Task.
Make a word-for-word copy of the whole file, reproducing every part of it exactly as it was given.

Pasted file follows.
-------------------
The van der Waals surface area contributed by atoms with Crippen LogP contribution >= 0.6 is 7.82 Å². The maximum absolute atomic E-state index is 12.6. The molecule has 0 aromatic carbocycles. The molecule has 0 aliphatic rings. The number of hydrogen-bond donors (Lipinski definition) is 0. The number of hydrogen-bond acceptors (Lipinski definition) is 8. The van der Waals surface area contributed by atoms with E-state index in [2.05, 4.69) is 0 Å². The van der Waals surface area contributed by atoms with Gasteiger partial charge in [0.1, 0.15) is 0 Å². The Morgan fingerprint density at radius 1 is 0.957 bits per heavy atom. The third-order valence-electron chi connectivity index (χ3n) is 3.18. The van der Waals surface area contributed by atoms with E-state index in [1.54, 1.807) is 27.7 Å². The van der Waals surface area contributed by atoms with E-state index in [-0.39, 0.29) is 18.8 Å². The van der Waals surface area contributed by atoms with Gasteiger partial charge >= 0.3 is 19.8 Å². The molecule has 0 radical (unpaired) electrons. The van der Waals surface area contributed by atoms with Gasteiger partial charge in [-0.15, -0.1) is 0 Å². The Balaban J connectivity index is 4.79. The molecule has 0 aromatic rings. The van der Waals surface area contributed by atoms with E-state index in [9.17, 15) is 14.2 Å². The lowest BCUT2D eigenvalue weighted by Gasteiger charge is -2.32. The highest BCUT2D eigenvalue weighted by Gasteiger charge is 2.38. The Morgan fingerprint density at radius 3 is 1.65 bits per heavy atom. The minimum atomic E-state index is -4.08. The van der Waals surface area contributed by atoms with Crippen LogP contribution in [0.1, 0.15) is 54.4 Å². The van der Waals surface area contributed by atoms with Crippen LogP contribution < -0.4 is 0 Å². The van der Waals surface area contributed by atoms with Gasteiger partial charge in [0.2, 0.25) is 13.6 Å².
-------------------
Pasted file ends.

The van der Waals surface area contributed by atoms with Crippen LogP contribution >= 0.6 is 7.82 Å². The maximum absolute atomic E-state index is 12.6. The molecule has 0 aromatic carbocycles. The molecule has 0 aliphatic rings. The number of hydrogen-bond donors (Lipinski definition) is 0. The number of hydrogen-bond acceptors (Lipinski definition) is 8. The van der Waals surface area contributed by atoms with E-state index in [2.05, 4.69) is 0 Å². The van der Waals surface area contributed by atoms with Gasteiger partial charge in [0.1, 0.15) is 0 Å². The Morgan fingerprint density at radius 1 is 0.957 bits per heavy atom. The third-order valence-electron chi connectivity index (χ3n) is 3.18. The van der Waals surface area contributed by atoms with E-state index in [1.54, 1.807) is 27.7 Å². The van der Waals surface area contributed by atoms with E-state index in [-0.39, 0.29) is 18.8 Å². The van der Waals surface area contributed by atoms with Gasteiger partial charge >= 0.3 is 19.8 Å². The molecule has 0 radical (unpaired) electrons. The van der Waals surface area contributed by atoms with Gasteiger partial charge in [-0.15, -0.1) is 0 Å². The Balaban J connectivity index is 4.79. The molecule has 0 aromatic rings. The van der Waals surface area contributed by atoms with E-state index in [9.17, 15) is 14.2 Å². The lowest BCUT2D eigenvalue weighted by Gasteiger charge is -2.32. The highest BCUT2D eigenvalue weighted by Gasteiger charge is 2.38. The Morgan fingerprint density at radius 3 is 1.65 bits per heavy atom. The minimum atomic E-state index is -4.08. The van der Waals surface area contributed by atoms with Crippen LogP contribution in [0.1, 0.15) is 54.4 Å². The van der Waals surface area contributed by atoms with Crippen LogP contribution < -0.4 is 0 Å². The van der Waals surface area contributed by atoms with Gasteiger partial charge in [0.2, 0.25) is 13.6 Å².